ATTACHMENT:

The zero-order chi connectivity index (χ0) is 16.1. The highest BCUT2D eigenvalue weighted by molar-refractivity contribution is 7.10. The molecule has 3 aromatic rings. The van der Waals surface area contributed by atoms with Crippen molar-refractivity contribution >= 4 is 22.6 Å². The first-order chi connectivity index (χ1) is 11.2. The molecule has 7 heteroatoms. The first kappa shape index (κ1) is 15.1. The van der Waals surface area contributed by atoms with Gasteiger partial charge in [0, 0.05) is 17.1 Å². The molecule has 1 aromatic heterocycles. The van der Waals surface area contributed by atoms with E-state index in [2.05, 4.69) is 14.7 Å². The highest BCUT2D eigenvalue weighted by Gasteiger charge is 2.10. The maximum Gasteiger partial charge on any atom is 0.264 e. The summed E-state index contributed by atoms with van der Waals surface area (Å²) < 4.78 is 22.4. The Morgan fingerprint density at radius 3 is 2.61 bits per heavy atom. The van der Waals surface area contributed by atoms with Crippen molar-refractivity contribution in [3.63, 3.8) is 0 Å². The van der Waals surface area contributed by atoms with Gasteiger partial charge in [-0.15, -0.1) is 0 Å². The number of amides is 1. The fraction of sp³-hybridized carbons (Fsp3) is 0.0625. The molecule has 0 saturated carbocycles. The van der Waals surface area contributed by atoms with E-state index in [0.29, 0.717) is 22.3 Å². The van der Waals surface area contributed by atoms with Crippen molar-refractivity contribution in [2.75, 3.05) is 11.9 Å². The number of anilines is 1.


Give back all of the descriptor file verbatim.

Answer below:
The zero-order chi connectivity index (χ0) is 16.1. The highest BCUT2D eigenvalue weighted by molar-refractivity contribution is 7.10. The molecule has 3 aromatic rings. The van der Waals surface area contributed by atoms with Crippen molar-refractivity contribution >= 4 is 22.6 Å². The first-order chi connectivity index (χ1) is 11.2. The molecule has 7 heteroatoms. The first kappa shape index (κ1) is 15.1. The van der Waals surface area contributed by atoms with Gasteiger partial charge in [0, 0.05) is 17.1 Å². The molecule has 1 aromatic heterocycles. The van der Waals surface area contributed by atoms with E-state index in [2.05, 4.69) is 14.7 Å². The highest BCUT2D eigenvalue weighted by Gasteiger charge is 2.10. The maximum Gasteiger partial charge on any atom is 0.264 e. The summed E-state index contributed by atoms with van der Waals surface area (Å²) < 4.78 is 22.4. The Morgan fingerprint density at radius 3 is 2.61 bits per heavy atom. The van der Waals surface area contributed by atoms with Crippen molar-refractivity contribution in [3.63, 3.8) is 0 Å². The van der Waals surface area contributed by atoms with Gasteiger partial charge in [-0.15, -0.1) is 0 Å². The number of amides is 1. The fraction of sp³-hybridized carbons (Fsp3) is 0.0625. The molecule has 0 saturated carbocycles. The van der Waals surface area contributed by atoms with E-state index in [0.29, 0.717) is 22.3 Å². The van der Waals surface area contributed by atoms with Crippen molar-refractivity contribution in [2.75, 3.05) is 11.9 Å². The number of anilines is 1.